Flower power, peace and love, hippies, drugs … yep, that is the media image of London in 1967.
And I was there, but on the periphery because I’d just started my teaching career! I’d been taught that our role was to set our students, and mine were aged 9/10, on the path to becoming members of society. But I needed to examine myself, and those kids taught me a lot.
Most of them lived in a flat in six storey high housing on a nearby council estate, and I still remember some of them. There was Charlie whose father was a recidivist: “My dad’s got a new car; he’s painting it.”
Every Xmas Charlie’s dad gave we teachers a present: as a delivery driver he had loads of goodies behind him. I recall a fancy box of chocolates one year, but when in 1969 we heard that he was a driver for CBS Records, we eagerly anticipated his arrival. Sadly, he got sent down for six months shortly before.
By then I was more in tune with what the Summer of Love had represented, if only in terms of the music. I’d gone to gigs, met various members of the ‘Canterbury Scene’ (Soft Machine, Caravan +), listened to Pink Floyd and the electric Miles Davis, turned on, tuned in, but hadn’t (yet) dropped out.
The radio was still a source of listening pleasure; the pirate stations in the North Sea were gone, but John Peel was on BBC Radio 1, while ‘pop’ singers and ‘beat’ groups continued to turn out singalong hits.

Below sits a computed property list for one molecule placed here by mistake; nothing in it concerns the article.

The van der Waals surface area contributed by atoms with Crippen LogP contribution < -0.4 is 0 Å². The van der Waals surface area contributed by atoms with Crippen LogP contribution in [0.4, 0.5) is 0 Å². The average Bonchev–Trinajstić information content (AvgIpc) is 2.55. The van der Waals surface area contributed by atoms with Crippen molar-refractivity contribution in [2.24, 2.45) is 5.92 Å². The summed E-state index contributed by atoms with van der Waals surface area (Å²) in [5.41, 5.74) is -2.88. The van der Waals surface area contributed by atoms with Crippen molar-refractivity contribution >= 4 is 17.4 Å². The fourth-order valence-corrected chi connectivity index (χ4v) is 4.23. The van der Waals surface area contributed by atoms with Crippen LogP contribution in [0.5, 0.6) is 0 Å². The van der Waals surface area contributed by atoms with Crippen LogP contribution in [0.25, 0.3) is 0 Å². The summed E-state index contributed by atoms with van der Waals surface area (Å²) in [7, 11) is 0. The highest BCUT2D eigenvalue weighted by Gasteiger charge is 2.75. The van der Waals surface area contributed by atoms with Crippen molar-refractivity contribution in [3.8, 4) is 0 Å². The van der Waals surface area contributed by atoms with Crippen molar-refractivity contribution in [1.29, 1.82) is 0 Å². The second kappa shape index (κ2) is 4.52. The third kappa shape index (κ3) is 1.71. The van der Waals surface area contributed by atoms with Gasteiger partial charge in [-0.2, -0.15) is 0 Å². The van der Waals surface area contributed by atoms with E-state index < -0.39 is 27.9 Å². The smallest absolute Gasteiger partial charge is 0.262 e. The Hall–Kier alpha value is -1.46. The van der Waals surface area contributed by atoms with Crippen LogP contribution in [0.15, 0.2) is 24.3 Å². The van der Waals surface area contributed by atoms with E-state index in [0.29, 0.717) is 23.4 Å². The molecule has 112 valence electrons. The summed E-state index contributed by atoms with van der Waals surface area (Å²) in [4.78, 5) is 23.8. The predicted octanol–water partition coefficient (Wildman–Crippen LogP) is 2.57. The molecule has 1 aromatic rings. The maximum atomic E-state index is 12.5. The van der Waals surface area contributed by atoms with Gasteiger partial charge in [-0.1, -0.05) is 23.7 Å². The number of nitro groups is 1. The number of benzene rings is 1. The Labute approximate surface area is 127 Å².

Most tracks are listed in the UK Top 100 hits in 1967. However, I’ve included a few tracks which have a personal relevance. The Bonzos were in the Beatles Magical Mystery Tour, while Simon Dupree and the Big Sound were a ‘local’ band when I was at uni, and were very popular at our Student Union organised gigs. Later they had a massive hit with Kites, and the Shulman brothers were to join the prog-rock scene and form the still fondly remembered Gentle Giant.
The last track in my compilation was only recently discovered: it’s a cover of the first single released in February by the Soft Machine, with Robert Wyatt on lead vocals. Neither versions were hits, but those tracks that were have mostly stood the test of time.
As much as I love Marmite, I am not amused by their current advertising campaign which purports to be “inspired by Woodstock and the summer of love in 1967” that references the British spread’s “characteristically divisive personality: Love it or Hate it.“
“Inspired”? No! Mocked? Yes!